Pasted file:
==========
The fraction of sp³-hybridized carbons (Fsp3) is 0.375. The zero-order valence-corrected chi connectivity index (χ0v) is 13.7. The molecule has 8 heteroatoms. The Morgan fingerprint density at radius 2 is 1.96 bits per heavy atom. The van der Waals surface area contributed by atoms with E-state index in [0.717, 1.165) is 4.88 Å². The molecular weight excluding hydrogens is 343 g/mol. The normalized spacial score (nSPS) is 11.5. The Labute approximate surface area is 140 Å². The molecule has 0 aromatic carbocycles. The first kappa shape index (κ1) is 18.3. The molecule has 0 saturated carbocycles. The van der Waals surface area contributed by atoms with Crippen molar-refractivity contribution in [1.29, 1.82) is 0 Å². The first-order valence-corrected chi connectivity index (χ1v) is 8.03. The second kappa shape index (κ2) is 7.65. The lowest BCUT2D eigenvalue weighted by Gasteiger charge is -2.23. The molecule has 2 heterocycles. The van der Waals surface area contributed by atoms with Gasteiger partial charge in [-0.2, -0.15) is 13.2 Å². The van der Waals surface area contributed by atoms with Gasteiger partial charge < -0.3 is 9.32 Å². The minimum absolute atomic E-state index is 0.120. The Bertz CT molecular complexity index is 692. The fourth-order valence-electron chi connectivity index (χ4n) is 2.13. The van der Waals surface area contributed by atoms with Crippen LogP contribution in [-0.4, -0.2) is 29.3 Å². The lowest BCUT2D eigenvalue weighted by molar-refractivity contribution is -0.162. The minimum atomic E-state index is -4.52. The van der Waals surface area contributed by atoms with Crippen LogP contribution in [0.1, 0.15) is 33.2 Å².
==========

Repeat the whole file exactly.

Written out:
The fraction of sp³-hybridized carbons (Fsp3) is 0.375. The zero-order valence-corrected chi connectivity index (χ0v) is 13.7. The molecule has 8 heteroatoms. The Morgan fingerprint density at radius 2 is 1.96 bits per heavy atom. The van der Waals surface area contributed by atoms with E-state index in [0.717, 1.165) is 4.88 Å². The molecular weight excluding hydrogens is 343 g/mol. The normalized spacial score (nSPS) is 11.5. The Labute approximate surface area is 140 Å². The molecule has 0 aromatic carbocycles. The first kappa shape index (κ1) is 18.3. The molecule has 0 saturated carbocycles. The van der Waals surface area contributed by atoms with Crippen molar-refractivity contribution in [1.29, 1.82) is 0 Å². The first-order valence-corrected chi connectivity index (χ1v) is 8.03. The second kappa shape index (κ2) is 7.65. The lowest BCUT2D eigenvalue weighted by Gasteiger charge is -2.23. The molecule has 2 heterocycles. The van der Waals surface area contributed by atoms with Gasteiger partial charge in [-0.2, -0.15) is 13.2 Å². The van der Waals surface area contributed by atoms with Gasteiger partial charge < -0.3 is 9.32 Å². The minimum absolute atomic E-state index is 0.120. The Bertz CT molecular complexity index is 692. The fourth-order valence-electron chi connectivity index (χ4n) is 2.13. The van der Waals surface area contributed by atoms with Crippen LogP contribution in [-0.4, -0.2) is 29.3 Å². The lowest BCUT2D eigenvalue weighted by molar-refractivity contribution is -0.162. The minimum atomic E-state index is -4.52. The van der Waals surface area contributed by atoms with Crippen LogP contribution in [0.1, 0.15) is 33.2 Å².